Music producer Phil Spector, accused of murdering an actress, has suffered a legal setback ahead of his trial.
Mr Spector produced records by The Beatles and The Ronettes
A judge in California has ruled that potentially damning statements said to have been made by Mr Spector to police can be used against him.
Lawyers had sought to have ruled as inadmissible an apparent statement made by Mr Spector after Lana Clarkson was shot dead at his home in February 2003.
Mr Spector allegedly said: "I didn't mean to shoot her." He denies murder.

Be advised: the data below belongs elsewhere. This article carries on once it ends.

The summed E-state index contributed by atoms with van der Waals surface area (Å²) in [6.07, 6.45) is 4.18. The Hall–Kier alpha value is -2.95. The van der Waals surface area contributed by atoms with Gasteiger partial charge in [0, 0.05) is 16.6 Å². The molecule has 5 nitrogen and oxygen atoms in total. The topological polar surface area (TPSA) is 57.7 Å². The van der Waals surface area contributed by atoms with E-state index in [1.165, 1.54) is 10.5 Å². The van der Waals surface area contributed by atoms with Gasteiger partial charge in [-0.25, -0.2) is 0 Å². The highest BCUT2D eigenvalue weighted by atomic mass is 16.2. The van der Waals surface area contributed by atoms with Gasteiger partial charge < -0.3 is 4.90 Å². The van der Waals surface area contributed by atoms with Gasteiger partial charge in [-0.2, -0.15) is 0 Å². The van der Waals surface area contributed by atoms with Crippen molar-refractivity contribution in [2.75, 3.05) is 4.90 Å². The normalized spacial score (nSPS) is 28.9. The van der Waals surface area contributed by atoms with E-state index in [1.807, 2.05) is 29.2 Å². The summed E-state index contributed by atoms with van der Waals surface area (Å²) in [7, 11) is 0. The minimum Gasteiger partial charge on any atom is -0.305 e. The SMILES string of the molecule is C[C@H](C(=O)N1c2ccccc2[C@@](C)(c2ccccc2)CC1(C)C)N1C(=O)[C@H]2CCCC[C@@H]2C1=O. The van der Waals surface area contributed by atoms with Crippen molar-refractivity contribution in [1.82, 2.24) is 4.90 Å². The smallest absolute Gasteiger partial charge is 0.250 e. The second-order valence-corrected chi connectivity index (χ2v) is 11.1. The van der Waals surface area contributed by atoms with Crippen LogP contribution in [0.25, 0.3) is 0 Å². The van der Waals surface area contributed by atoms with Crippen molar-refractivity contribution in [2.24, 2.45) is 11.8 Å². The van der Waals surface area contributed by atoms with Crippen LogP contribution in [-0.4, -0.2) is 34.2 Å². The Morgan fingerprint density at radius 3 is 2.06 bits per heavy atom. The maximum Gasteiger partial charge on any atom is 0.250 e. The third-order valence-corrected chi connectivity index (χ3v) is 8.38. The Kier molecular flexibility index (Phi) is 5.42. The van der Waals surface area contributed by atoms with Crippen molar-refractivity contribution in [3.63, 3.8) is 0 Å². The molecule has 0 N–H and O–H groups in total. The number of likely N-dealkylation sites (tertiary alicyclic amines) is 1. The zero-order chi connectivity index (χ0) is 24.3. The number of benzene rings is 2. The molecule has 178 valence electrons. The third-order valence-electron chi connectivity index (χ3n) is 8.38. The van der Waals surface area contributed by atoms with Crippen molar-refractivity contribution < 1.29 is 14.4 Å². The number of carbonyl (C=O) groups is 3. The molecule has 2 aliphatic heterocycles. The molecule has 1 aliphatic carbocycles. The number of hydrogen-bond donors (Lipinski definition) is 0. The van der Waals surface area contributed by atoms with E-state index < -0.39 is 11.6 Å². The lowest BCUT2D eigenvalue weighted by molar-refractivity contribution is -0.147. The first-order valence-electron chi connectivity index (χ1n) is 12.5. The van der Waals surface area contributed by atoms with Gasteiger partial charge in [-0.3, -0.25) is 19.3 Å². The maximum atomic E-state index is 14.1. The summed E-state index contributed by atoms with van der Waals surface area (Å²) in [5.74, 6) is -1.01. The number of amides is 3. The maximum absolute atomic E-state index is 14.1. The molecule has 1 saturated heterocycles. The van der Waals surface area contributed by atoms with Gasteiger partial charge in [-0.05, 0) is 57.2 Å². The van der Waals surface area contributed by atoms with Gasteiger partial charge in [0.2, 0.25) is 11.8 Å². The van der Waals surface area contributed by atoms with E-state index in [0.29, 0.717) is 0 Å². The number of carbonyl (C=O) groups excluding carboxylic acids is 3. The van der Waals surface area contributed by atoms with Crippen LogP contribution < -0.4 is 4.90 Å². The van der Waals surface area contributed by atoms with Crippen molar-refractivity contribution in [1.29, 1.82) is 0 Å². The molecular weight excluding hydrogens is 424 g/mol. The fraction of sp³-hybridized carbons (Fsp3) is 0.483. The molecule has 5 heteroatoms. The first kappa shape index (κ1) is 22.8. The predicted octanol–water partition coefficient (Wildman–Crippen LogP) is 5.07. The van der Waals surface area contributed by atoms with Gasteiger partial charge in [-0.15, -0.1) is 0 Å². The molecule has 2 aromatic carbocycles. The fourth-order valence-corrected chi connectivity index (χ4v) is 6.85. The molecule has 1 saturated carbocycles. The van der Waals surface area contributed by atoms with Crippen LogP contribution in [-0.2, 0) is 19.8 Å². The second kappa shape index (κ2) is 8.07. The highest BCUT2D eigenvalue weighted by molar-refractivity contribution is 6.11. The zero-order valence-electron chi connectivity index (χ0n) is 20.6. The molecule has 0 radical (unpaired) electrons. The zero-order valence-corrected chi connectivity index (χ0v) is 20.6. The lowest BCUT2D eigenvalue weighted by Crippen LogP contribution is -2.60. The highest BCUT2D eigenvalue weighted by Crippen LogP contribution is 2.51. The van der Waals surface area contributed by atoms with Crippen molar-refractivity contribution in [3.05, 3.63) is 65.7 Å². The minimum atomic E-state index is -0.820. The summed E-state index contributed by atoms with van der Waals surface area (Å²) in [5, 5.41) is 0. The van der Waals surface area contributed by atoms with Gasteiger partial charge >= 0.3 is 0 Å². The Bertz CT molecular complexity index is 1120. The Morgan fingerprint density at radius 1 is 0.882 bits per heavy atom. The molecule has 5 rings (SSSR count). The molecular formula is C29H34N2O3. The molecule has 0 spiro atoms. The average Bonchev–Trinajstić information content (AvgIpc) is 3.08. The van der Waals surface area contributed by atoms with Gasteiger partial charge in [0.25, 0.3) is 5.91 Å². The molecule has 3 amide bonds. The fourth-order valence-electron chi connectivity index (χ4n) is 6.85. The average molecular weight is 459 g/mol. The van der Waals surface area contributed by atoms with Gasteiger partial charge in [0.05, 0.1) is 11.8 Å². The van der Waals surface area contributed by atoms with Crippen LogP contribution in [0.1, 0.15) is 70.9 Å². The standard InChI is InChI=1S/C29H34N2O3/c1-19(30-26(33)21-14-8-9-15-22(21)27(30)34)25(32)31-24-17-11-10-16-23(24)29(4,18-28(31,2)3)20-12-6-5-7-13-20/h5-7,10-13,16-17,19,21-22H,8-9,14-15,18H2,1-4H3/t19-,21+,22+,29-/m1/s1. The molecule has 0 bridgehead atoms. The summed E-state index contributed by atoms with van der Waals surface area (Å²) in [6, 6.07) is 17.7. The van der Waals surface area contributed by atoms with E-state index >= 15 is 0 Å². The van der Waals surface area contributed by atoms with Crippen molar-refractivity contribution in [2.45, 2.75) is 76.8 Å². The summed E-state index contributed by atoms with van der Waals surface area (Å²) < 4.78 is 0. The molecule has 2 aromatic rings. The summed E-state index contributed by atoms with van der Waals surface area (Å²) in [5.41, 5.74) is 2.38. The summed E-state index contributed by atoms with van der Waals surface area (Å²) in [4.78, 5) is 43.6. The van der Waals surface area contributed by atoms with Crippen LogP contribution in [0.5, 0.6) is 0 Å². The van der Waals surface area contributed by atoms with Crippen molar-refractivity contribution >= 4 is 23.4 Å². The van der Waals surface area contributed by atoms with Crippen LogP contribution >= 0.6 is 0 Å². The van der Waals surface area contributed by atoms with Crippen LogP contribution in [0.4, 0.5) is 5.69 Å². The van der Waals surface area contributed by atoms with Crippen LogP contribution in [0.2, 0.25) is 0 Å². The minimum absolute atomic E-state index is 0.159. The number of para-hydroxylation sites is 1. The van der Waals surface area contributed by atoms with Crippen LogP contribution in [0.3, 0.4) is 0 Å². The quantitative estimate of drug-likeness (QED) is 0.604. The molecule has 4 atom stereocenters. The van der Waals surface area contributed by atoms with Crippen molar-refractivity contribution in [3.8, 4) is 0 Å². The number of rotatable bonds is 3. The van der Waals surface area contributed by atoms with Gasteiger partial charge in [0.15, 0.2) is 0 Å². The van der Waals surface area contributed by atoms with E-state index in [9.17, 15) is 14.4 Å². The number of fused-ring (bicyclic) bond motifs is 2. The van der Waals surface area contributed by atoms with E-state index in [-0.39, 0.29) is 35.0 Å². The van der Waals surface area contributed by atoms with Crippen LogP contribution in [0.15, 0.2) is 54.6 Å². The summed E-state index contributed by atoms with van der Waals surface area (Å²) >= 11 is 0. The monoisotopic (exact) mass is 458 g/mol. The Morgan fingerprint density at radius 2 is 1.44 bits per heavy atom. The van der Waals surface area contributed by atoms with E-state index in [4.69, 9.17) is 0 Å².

Ms Clarkson's body was found at Mr Spector's home in Los Angeles after a limousine driver reported hearing a gunshot.
Mr Spector's lawyer, Bruce Cutler, argued that comments attributed to the music producer should be thrown out as Mr Spector was suffering prescription-drug withdrawal symptoms at the time.
"We deny in the clearest terms that he ever confessed to shooting the lady," Mr Cutler said.
Mr Spector, known for his "wall of sound" production technique, has pleaded not guilty and is free on $1m (£565,000) bail.
If convicted, he faces life imprisonment.
Ms Clarkson, a B-movie actress, starred in Roger Corman's cult film Barbarian Queen and had been working as a hostess at the House of Blues venue in Hollywood.
A pre-trial hearing has been set for 2 December, and the trial could begin in January.